You feel like you might be drawn to Bolivia, which makes it a vague possibility of some sort at some point in the future, but so are thousands of things. The truth is, if we knew all there is to know about post-wedding life, we’d all be a little hesitant to sign up. We don’t plan on losing jobs; we don’t plan on getting sick; we don’t plan on changing careers; we don’t plan on being called into the mission field; we don’t plan on getting transferred out of state (or country); we don’t plan on having a strong-willed child; we don’t plan on a lot of things, but they happen.

We have no idea what tomorrow holds for us. Knowing where we are going to live or how God will use us is not essential—that could change in an afternoon. What is essential is that we trust a sovereign God who has His glory and our eternal good in mind, and that we have as much assurance as we can that the person He provides to us as a spouse shares that same view of God.

At the altar, we come as close as two fallen humans can to writing each other blank checks—for better, worse, sickness, health, richer, poorer, Bolivia, Suburbia, etc.—that’s the idea behind it being a covenant. We say “yes” to one person, and “yes” to tens of thousands of other things as a result. It is a giant leap of faith. And while this sounds daunting to pre-wedding ears, for those of us on this side of the wedding vows, especially several years this side, it just sounds like life as a couple trying to follow Christ.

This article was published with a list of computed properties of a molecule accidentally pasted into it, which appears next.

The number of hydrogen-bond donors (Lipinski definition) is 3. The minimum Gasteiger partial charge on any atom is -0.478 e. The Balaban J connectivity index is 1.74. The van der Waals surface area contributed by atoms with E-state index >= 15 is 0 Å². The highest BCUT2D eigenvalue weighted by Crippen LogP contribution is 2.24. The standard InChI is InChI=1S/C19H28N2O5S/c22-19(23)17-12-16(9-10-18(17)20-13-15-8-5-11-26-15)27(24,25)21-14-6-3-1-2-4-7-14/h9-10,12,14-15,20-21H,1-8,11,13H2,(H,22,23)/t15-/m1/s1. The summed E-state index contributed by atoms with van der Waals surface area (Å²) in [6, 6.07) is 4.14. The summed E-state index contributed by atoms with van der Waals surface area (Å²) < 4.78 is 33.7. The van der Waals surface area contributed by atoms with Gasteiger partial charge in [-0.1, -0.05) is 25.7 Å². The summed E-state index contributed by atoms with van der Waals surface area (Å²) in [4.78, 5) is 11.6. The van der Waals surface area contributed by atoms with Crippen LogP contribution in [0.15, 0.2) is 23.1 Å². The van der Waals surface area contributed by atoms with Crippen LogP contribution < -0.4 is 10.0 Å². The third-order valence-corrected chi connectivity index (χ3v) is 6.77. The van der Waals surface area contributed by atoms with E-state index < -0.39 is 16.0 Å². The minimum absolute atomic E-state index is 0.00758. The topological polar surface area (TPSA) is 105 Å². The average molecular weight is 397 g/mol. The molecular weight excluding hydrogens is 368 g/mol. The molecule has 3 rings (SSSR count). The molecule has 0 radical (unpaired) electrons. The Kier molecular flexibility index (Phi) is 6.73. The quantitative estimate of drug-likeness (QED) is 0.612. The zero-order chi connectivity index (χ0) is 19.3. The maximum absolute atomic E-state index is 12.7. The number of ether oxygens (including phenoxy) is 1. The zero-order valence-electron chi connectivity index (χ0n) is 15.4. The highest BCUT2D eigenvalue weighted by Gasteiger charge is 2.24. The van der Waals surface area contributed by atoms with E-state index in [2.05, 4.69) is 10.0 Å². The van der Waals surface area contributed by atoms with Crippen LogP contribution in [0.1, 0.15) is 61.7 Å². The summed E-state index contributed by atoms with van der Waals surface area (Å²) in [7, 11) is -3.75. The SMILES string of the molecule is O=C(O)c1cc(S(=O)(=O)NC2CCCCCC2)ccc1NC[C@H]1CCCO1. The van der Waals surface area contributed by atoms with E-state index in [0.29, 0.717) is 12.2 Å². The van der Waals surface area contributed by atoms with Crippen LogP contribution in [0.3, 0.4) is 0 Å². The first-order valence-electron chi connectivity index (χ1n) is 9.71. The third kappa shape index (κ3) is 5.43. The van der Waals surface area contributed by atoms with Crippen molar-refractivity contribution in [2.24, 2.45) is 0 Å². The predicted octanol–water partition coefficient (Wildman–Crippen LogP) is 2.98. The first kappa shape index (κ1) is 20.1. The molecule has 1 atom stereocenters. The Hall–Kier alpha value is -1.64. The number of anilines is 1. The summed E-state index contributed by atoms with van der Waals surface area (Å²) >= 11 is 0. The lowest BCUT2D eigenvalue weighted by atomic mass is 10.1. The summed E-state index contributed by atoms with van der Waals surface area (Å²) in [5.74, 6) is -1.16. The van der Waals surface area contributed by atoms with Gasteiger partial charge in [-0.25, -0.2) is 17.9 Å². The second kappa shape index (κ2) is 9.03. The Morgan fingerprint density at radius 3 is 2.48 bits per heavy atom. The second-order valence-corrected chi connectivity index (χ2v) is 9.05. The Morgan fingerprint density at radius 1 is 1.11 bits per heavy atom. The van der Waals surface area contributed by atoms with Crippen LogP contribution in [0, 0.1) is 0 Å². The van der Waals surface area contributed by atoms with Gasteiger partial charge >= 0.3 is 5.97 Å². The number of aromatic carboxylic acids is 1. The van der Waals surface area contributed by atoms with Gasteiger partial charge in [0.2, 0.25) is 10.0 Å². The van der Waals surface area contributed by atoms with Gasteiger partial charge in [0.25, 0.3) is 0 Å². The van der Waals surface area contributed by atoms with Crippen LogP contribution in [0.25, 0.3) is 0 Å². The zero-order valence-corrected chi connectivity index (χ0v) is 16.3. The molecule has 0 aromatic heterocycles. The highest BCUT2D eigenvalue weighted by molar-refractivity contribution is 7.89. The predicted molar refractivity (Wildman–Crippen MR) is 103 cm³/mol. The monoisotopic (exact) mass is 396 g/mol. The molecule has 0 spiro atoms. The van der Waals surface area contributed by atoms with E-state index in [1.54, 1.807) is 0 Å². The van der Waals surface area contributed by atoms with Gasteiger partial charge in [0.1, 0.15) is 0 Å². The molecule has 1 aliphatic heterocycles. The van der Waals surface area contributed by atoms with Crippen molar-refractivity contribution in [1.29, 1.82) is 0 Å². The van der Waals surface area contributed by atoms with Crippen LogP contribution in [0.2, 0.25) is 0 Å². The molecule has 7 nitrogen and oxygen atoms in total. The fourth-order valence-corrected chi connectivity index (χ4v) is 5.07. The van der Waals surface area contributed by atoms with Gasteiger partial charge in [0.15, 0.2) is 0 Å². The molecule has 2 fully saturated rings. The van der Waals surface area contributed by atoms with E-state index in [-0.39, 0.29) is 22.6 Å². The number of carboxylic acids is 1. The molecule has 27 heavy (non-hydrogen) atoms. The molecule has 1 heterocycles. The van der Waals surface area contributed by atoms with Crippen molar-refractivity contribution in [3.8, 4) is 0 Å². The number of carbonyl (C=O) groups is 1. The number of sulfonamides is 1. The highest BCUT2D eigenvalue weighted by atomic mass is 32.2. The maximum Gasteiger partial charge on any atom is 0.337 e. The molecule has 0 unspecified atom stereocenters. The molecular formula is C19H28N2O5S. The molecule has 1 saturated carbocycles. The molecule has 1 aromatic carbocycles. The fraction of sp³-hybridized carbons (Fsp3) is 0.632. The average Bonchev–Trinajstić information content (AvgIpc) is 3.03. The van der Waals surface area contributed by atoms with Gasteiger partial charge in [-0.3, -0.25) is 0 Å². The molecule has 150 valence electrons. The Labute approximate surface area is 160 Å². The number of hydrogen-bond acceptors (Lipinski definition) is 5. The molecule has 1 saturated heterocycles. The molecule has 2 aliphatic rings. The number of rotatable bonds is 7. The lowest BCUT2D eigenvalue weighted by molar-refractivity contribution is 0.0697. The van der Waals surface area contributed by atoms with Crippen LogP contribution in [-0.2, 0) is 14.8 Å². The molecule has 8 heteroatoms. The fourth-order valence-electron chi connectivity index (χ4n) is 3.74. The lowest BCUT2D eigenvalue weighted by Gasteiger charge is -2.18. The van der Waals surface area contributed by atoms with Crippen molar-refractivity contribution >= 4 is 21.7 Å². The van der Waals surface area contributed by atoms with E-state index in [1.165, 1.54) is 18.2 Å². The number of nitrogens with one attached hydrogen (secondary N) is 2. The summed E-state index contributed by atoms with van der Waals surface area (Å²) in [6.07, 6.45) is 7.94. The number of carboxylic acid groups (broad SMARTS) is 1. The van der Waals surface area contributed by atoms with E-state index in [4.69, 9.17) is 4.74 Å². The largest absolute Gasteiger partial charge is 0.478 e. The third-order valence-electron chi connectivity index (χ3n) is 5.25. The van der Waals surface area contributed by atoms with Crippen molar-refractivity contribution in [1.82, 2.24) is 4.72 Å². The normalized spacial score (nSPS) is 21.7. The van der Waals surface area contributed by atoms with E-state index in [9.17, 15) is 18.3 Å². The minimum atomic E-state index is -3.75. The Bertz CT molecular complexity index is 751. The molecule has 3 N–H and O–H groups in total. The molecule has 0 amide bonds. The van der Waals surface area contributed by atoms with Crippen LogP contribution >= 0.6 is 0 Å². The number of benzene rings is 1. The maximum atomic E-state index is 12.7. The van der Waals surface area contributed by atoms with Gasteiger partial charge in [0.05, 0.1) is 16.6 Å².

My advice is to put Bolivia on the shelf for the moment, and just keep getting to know one another. Give her a chance to get to know you better and to understand your heart and vice-versa. You don’t have to answer every “what if” in the first three months of dating; you simply need to become convinced that this is the person with whom you want to handle all of the “what ifs” in life.

If Bolivia (or anywhere else on the planet) is still a problem even after several months of an exclusive dating relationship poised toward courtship, then you need to reconsider. Neither of you wants to marry someone who says to you, “I’m interested in you, with the following geographical/career/calling exceptions….” That’s a business contract; not a marriage covenant, and it certainly doesn’t take into consideration a wildly adventurous God who is, remember, the Potter, not the clay.



Copyright 2007 John Thomas. All rights reserved.

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About the Author

John Thomas

John Thomas has been a Boundless contributor since its beginning in 1998. He and his wife, Alfie, have three children and live in Arkansas, where he serves as executive director of Ozark Camp and Conference Center, a youth camp and retreat center.